But the U.S. tourism does. Travel + Leisure reported that "The United Nations World Tourism Organization announced last week that Spain overtook the United States as the second-most visited destination in the world (France remains number one) in 2017. The U.S. welcomed 72.9 million foreign visitors last year-- down about four percent from the previous year’s 75.9 million." Katherine Lugar, CEO of American Hotel & Lodging Association, pointed out that "Fewer visitors means fewer hotel stays, fewer meals eaten in our restaurants, fewer goods purchased in our retail stores, and fewer visits to our national attractions. It also means fewer American jobs and a loss to our economy."
The Pew Research Center found that unfavorable views of the U.S. in 37 countries increased 13 percent in the six months that Trump was in office. In response to a New York Times post, Europeans “overwhelmingly cited the Trump administration and its policies as reasons for avoiding or canceling trips to the United States,” according to the paper.
The Trump Slump in American tourism has cost our country 40,000 jobs and $4.6 billion. The U.S. News and World Review reported on Tuesday that on their list of best countries the U.S. has slipped to the #8 spot and they attribute it to Trump. His first year in the White House rattled the world confidence. Ian Bremmer, president of the political risk consulting firm Eurasia Group explained recently that the most prominent causes for global insecurity stem from Trumpanzee's move away from global leadership, and China's eagerness to fill the perceived vacuum.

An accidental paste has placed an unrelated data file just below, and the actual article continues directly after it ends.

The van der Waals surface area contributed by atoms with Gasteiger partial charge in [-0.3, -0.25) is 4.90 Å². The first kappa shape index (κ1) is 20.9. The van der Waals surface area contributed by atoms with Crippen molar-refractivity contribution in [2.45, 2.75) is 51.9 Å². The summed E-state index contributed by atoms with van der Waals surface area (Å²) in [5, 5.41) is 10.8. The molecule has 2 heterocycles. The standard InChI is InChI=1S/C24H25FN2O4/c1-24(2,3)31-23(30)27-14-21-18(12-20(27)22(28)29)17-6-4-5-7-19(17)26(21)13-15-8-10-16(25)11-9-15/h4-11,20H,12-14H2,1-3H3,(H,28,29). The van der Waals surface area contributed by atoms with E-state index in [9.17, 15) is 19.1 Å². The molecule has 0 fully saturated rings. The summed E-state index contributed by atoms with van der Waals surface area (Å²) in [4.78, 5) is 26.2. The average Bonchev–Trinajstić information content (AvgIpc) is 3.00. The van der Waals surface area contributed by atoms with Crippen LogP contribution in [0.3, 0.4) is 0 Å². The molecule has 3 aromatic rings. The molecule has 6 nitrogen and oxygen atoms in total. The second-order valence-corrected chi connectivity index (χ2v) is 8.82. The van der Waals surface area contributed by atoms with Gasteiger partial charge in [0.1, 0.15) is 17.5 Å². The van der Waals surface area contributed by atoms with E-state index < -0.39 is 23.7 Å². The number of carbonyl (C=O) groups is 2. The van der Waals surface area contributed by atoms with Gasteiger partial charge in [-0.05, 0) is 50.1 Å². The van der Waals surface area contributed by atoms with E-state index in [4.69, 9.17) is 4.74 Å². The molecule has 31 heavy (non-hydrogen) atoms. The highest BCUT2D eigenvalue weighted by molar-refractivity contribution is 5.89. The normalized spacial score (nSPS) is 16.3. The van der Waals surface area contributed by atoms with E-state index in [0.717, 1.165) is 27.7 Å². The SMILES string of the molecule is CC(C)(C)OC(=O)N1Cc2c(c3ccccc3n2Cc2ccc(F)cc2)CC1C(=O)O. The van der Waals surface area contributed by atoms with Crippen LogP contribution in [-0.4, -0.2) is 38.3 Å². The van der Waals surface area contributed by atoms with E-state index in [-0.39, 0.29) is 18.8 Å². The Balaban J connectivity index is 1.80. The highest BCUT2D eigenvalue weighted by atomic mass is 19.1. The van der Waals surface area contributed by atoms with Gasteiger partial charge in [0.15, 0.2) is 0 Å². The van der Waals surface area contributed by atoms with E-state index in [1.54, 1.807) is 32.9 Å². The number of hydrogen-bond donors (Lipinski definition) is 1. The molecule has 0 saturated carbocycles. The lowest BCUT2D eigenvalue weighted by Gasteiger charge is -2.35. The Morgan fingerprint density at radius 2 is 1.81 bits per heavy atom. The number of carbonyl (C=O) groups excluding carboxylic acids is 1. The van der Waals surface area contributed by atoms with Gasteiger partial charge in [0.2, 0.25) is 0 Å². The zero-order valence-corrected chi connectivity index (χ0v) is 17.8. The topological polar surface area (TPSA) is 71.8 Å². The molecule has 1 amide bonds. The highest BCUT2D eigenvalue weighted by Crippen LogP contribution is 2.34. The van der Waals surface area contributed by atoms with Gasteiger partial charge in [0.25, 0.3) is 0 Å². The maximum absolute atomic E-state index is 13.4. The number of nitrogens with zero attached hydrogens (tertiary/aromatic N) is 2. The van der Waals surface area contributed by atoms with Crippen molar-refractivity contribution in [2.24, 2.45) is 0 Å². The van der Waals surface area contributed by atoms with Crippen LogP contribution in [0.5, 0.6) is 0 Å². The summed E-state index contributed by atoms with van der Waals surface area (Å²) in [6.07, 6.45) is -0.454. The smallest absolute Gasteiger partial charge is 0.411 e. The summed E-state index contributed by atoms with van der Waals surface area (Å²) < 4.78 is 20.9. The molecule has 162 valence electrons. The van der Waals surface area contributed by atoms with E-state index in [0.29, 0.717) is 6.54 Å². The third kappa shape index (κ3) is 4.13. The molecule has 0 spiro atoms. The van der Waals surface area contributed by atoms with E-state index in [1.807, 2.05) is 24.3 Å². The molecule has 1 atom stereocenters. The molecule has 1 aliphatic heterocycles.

The United States slips in this year's U.S. News Best Countries ranking, dropping to the No. 8 spot after falling one position from its 2017 ranking. Switzerland, an island of stable prosperity in a world of turmoil, remains the Best Country, according to a global survey of more than 21,000 persons.

The reasons for America's drop-- the second straight year its ranking dipped-- are fueled by the world's perceptions of the country becoming less progressive and trustworthy, more politically unstable and a president who after just a year in office is far more unpopular than any other head of state or company CEO.

As in 2017, Canada remains the No. 2 in the survey. Germany, as it was in 2016, is perceived as the most powerful country in Europe-- surpassing the U.K. to place at No. 3 overall, while the U.K. drops to No. 4. Japan rounds out the top five, the highest finish for a nation in Asia, a region which survey respondents increasingly believe holds many of the keys to the world's future. At No. 6 is Sweden and Australia moves up to the No. 7 position, surpassing the U.S.

...The Best Countries rankings come just days after Trump celebrates his first year as U.S. president. The U.S. is still seen as the most powerful nation. In many ways, however, the results reflect 12 months of ongoing signs of the decline of America's standing in the world. In this sense, a noticeable "Trump Effect" is taking hold of the U.S.
Here's the 2018 ranked list of 20 best countries:

1- Switzerland
2- Canada
3- Germany
4- U.K.
5- Japan
6- Sweden
7- Australia
8- Trumpland
9- France

10- Netherlands
11- Denmark
12- Norway
13- New Zealand
14- Finland
15- Italy
16- Singapore
17- Austria
18- Luxembourg
19- Spain
20- China

Trump's favorite country, Russia, is #26 and at the very bottom of the list, at #80, is Algeria. By the way, I've been to every country on the list and I don't agree with the evaluation at all. I hate Switzerland and the U.S., despite Trump is still the best.

Friday, January 12, 2018

Finally Found It... The Huts Of Mali

After Trumpanzee's comments about "shithole countries" and "African huts," I searched and searched through my Mali and Senegal pictures looking for huts. I finally found one (above, in remote Dogon country where not many people have ever heard of the U.S.) but most of these photos-- of Roland, primarily in Timbuktu and Djenne-- had no huts. There were fishing huts on an island near Mopti in the Delta that the Bozos used, but I can't find any photos. And there are no huts in Dakar in Senegal or in Bamako in Mali. Sorry, Señor Trumpanzee.